Thursday, March 1, 2012
Book of Sith Review: Malevolent Manifestos
Dan Wallace returns to the Star Wars universe with this eagerly awaited companion to last years Jedi Path book. Book of Sith provides a collection of six malevolent manifesto's from key figures in the history of the Dark Side, along with comments from other denizens of the galaxy far, far away.
Like it's predecessor, Book of Sith features a electronic plastic case that features sound effects and contains some in-universe "artifacts." Book of Sith's Sith Holocron facsimile case is much more visually appealing then the Jedi Path's rather boring looking case. However, it appears that the internal mechanisms won't hold up well over time and I am afraid to leave the book in the case for fear I'll have to break into the case at some point if it stops working. The "artifacts" are neat, but on the whole have feel of something you would find in a Happy Meal instead of a book that costs upwards of $60. I really enjoy the visual look of the case, but perhaps a few less "artifacts" of slightly higher quality would make more sense given the book's price point.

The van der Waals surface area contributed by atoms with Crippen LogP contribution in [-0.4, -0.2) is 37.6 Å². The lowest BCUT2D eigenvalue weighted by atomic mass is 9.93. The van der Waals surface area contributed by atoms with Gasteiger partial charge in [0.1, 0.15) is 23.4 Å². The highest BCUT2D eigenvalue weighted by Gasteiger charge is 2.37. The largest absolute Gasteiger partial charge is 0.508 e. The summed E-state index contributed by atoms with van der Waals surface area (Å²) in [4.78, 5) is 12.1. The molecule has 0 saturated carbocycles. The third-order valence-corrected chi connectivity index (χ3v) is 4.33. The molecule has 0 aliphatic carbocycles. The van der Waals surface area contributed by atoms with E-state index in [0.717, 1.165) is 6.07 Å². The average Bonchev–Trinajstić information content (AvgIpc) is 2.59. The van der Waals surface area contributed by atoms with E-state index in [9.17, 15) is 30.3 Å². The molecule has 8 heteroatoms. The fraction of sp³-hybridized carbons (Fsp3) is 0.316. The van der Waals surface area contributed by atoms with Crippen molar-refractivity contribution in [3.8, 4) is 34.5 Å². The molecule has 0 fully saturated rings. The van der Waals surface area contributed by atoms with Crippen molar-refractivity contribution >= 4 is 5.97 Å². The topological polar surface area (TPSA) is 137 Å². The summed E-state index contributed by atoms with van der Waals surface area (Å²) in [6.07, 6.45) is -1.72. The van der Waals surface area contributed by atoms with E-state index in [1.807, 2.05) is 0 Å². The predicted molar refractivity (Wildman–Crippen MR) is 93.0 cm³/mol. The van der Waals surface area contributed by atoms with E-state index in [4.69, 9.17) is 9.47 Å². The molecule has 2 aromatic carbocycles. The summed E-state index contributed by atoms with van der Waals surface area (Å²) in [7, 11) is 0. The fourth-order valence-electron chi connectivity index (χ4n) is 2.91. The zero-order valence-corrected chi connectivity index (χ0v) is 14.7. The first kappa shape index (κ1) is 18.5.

All that being said, I didn't buy the book for the case or the trinkets, I bought it for what is on the written page.
The book itself comes with a nice faux leather cover, and includes sections which are "written" by the Sith Lords Sorzus Syn, Darth Malgus, Darth Bane, Darth Plagueis and Darth Sidious, as well as the Nightsister leader Mother Talzin. Each section of the book contains a different paper and a different font, this is a nice way of re-enforcing the idea that the book has different authors from different periods of time.
Wallace does a great job giving each of these Sith a different voice and provides a great deal of insight into the history of the Sith Order. The written comments in Book of Sith seem to fit better, though there seems to be less of them then there was in the Jedi Path.
The Mother Talzin's section entitled "Wild Power" is particularly revealing and has some very interesting ties that will have implications not only in The Clone Wars animated series, but also in the Expanded Universe.
This is a fun read, but it does leave me wanting another tome written purely by Palpatine. I enjoyed the first-person narrative approach that this book employs and it has me wondering if such an approach could be employed in other ways. Perhaps a first-person Han and Chewie account or a first-person Rogue Squadron campaign diary.
In the end I would probably rather have the much cheaper trade edition release that comes without the case (likely released later this year) then this release, but if you are a Expanded Universe junkie like myself, this is a book you want to get your hands on as soon as you can.